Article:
Anyway, after the steam produced in the secondary loop is run through the turbines, it has to condensed back to water so it can be recirculated back into the steam generators. Heat is removed from the steam to accomplish this–this heat is transferred either to a natural body of water, or one of the iconic air cooling towers is used.

Under normal operations, the only waste product associated with the cooling apparatus is slightly warmer sea water or river water, or warm air coming off the top of the cooling tower. That’s it.

The waste products from the fission reaction are tightly contained in the reactor core, and only removed during refueling operations.

My main problem with nuclear isn’t with the technology, I’ve no doubt it’s advanced tremendously in the last 30 years. It’s with the construction techniques. I seem to recall (no cite, sorry), that some reactors were built with faulty welds, poor quality concrete, and in one case, if memory serves, a reactor that was installed backwards! (Marble Hill in Indiana had cost overruns and construction problems, and here’s a cite for that project:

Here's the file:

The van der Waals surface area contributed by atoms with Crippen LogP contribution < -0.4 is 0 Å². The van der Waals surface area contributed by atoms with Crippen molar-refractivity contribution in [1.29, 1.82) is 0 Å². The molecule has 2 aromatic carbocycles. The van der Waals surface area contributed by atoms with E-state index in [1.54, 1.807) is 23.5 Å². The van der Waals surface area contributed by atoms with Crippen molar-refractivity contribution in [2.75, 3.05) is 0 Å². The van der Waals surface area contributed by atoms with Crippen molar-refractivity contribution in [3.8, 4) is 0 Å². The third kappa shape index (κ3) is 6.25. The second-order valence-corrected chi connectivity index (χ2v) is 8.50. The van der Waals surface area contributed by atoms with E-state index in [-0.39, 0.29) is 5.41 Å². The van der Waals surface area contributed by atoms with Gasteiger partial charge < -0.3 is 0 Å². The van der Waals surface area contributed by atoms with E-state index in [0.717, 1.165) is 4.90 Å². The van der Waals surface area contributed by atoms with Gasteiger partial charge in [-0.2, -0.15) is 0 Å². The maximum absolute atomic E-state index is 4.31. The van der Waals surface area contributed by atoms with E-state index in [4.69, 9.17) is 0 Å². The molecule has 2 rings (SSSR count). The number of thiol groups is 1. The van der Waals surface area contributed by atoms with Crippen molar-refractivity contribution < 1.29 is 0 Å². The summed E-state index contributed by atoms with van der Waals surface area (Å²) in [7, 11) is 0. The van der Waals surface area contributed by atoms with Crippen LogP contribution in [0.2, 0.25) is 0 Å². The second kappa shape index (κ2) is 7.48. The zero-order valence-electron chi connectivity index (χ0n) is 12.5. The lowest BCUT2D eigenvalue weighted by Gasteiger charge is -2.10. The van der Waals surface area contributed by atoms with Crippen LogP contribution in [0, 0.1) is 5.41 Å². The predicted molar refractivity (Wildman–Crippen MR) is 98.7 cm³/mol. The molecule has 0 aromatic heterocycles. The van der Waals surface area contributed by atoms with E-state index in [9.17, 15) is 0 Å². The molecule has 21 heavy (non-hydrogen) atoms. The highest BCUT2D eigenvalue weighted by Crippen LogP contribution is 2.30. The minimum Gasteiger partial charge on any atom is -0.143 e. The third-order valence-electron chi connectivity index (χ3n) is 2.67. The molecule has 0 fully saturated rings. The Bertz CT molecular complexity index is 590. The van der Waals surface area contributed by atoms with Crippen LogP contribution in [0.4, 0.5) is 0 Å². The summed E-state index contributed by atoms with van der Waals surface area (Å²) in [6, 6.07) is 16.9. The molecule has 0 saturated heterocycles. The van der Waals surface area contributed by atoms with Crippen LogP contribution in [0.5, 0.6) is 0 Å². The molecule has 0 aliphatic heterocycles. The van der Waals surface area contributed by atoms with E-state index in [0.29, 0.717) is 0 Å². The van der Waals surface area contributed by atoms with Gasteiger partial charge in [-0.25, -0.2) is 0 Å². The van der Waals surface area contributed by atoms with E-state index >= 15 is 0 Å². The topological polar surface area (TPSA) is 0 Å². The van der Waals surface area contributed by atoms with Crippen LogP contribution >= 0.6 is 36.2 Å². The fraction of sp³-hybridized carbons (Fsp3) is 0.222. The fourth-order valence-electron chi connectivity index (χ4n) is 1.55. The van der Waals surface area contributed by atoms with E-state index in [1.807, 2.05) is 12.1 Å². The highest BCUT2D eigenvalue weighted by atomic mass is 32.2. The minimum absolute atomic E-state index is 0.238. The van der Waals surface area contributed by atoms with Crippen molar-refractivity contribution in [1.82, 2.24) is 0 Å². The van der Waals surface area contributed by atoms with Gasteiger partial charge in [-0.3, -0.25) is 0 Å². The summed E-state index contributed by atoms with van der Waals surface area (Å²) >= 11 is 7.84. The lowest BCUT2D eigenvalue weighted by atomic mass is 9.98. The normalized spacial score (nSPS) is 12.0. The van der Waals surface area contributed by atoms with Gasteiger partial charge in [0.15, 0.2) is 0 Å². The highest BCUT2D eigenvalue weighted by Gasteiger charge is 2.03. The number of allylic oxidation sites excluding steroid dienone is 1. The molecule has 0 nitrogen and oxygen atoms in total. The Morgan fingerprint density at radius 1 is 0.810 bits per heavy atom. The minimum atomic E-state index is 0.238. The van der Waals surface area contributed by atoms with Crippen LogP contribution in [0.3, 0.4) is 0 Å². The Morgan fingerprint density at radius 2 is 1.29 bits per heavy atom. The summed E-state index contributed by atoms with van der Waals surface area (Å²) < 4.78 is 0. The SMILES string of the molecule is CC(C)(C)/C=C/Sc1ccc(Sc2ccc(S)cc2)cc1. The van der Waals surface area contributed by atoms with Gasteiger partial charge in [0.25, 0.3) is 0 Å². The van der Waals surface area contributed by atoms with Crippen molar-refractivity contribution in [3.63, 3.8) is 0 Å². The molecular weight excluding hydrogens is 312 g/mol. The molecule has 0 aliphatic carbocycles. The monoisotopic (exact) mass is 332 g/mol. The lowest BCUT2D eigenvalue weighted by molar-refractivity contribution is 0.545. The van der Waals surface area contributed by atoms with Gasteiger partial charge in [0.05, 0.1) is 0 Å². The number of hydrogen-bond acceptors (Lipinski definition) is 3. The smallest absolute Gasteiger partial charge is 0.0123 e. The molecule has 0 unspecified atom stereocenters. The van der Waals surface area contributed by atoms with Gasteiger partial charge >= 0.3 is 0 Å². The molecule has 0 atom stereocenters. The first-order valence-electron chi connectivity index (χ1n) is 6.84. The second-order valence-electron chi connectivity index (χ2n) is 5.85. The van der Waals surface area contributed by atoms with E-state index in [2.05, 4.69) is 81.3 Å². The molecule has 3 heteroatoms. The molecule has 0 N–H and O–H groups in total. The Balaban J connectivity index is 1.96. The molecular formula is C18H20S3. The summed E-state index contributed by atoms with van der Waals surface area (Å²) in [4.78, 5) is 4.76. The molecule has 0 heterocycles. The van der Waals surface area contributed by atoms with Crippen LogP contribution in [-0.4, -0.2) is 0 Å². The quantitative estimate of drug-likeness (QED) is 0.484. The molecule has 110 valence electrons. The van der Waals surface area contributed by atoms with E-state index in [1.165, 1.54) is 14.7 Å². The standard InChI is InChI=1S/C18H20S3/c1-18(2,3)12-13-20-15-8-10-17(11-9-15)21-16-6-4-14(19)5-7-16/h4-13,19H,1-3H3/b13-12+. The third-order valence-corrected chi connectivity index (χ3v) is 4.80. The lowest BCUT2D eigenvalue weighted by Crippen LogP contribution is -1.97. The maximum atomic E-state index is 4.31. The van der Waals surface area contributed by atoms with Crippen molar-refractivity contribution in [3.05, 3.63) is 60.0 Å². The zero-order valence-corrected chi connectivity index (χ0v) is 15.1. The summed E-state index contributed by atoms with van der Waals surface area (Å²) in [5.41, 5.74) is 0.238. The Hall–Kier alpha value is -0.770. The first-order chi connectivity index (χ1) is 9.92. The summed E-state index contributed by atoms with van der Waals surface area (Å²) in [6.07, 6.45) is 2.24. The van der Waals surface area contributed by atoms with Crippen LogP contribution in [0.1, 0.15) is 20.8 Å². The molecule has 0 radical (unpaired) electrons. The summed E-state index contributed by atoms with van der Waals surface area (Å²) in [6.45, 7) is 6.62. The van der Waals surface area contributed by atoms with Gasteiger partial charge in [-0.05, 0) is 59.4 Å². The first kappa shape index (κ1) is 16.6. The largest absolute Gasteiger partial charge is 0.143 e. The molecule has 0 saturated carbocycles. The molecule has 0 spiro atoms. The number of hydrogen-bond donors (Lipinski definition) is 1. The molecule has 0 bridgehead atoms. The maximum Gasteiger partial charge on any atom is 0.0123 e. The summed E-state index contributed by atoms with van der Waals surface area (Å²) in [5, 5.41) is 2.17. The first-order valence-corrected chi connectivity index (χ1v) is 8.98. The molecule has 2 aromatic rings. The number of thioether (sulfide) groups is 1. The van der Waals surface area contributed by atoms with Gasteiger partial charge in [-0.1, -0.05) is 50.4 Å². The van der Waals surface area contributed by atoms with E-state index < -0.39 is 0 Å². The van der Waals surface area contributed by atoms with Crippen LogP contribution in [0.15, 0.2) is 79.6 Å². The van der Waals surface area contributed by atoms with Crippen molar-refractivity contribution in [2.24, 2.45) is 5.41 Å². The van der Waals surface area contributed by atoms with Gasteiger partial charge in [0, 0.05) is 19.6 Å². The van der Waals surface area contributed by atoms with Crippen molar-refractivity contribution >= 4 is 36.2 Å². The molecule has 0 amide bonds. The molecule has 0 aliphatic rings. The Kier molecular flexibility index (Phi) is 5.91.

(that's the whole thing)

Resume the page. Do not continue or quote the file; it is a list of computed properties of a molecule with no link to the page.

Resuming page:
The other problem I’ve always had may be solved by now, and that is what to do with the reactor when it comes time to decommission the plant. At some point, it’s going to come to an end of a useful life, and something will have to be done with the reactor, just as with spent fuel rods.

Solve those two problems (I’m aware they may be solved, and more than willing to be enlightened if they have), and I’m more willing to be onboard with nuclear plants.

Are you guys imlpying that nuclear power has fewer downsides than solar, wind, and tidal?

Are you guys implying that the fear of 3 mile island like senarious (that generated considerable amount of fallout which is nearly impossible to clean up) are irrational with our current improved nuclear power technologies?